• Power: Maintaining and operating a spacecraft’s power plant.


The Explosives skill covers the use of demolition charges and other explosive devices, including assembling or disarming bombs.


The various specialities of this skill cover different types of flying vehicles.
  • Airship: This is the skill of piloting balloons and airships, of any sort.
  • Grav: This covers air/rafts and other vehicles that use gravitic technology. Grav vehicles have theoretically perfect manoeuvrability and can hover, but skill checks may be necessary when performing high-speed aerobatics.
  • Rotor: For helicopters, hovercraft and other similar craft. Rotor craft can hover but may require skill checks to keep steady in the face of adverse environmental conditions.
  • Wing: For jets and other aeroplanes using a lifting body. Winged aircraft must keep moving forwards or they will stall and fall out of the sky.


The character is familiar with a wide variety of gambling games, such as poker, roulette, blackjack, horse-racing, sports betting and so on, and has an excellent grasp of statistics and probability.


The various specialities of this skill deal with the operation of ship-mounted weapons in space combat.


  • Turrets: Operating turret-mounted weapons on board a ship.
  • Ortillery: An abbreviation of Orbital artillery – using a ship’s weapons for planetary bombardment or attacks on stationary targets.
  • Screens: Activating and using a ship’s energy screens like Black Globe generators or meson screens.
  • Capital Weapons: Operating bay or spinal mount weapons on board a ship.

Gun Combat

The Gun Combat skill covers a variety of ranged weapons.


  • Slug Rifle: Using rifle weapons such as the autorifle or gauss rifle.
  • Slug Pistol: Using pistols like the body pistol or snub pistol.
  • Shotgun: Using shotguns.
  • Energy Rifle: Using advanced energy weapons like laser rifles or plasma rifles.
  • Energy Pistol: Using advanced pistol-style energy weapons like laser pistols and stunners.

Heavy Weapons

The Heavy Weapons skill covers man-portable and larger weapons that cause extreme property damage, such as rocket launchers, artillery and plasma weapons.


  • Launchers: Rocket launchers and grenade launchers.
  • Man Portable Artillery: Man portable fusion and plasma weapons – the FGMP, PGMP and similar.
  • Field Artillery: Fixed guns, mortars and other indirect-fire weapons.


The Investigate skill incorporates keen observation, forensics, and detailed analysis.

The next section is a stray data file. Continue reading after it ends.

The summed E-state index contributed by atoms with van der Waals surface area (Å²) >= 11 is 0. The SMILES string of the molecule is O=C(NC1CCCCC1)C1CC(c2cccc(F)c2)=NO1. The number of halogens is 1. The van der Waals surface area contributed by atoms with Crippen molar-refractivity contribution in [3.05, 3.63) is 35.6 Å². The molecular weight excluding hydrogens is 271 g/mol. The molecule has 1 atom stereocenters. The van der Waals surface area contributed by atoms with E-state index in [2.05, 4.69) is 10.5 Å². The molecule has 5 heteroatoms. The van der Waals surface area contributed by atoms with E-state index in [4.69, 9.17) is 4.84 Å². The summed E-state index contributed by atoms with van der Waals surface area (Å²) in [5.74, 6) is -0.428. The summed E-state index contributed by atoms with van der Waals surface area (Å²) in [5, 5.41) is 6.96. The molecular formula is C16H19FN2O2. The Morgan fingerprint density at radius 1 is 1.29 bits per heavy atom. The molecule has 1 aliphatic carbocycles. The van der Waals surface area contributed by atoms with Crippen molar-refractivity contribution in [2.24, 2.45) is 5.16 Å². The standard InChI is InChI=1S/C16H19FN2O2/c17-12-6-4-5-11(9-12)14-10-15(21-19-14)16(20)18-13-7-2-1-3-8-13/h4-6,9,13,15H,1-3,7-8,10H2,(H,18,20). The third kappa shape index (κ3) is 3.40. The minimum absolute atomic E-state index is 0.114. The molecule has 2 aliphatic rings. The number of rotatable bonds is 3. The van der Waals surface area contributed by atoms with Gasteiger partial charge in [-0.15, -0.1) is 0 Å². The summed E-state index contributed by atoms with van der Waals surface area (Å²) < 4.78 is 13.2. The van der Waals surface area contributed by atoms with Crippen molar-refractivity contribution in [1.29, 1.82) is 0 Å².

Jack of All Trades

The Jack of All Trades skill works differently to other skills. It reduces the unskilled penalty a character receives for not having the appropriate skill by one for every level of Jack of All Trades.


There are numerous different Language specialities, each one covering reading and writing a different language. All characters can speak and read their native language without needing the Language skill, and automated computer translator programs mean that Language skills are not always needed on other worlds. Having Language 0 implies that the character has a smattering of simple phrases in many languages.


  • Anglic: The common Trade language, derived originally from the English spoken in the Rule of Man.


The Leadership skill is for directing, inspiring and rallying allies and comrades.

Life Sciences


The Mechanic skill allows the character to maintain and repair most equipment.


The Medic skill covers emergency first aid and battlefield triage as well as diagnosis, treatment, surgery and long-term care.


The melee skill covers attacking in hand-to-hand combat.


  • Unarmed Combat: Whether it is trained martial arts or street fighting learned the hard way, this is the skill for using your body as a weapon.
  • Blade: Attacking with swords, rapiers, blades and other edged weapons.
  • Bludgeon: Attacking with maces, clubs, staves and so on.
  • Natural Weapons: The favoured combat skill of wild animals, this covers fighting with claws, teeth, and other weapons that are a part of you.


Navigation is the planet-side counterpart of astro-gation, covering plotting courses and finding directions on the ground.


Persuade is a more casual, informal version of Diplomacy.


The Pilot skill specialities cover different forms of spacecraft.


  • Small Craft: Shuttles and other craft under 100 tons.
  • Spacecraft: Trade ships and other vessels between 100 and 5,000 tons.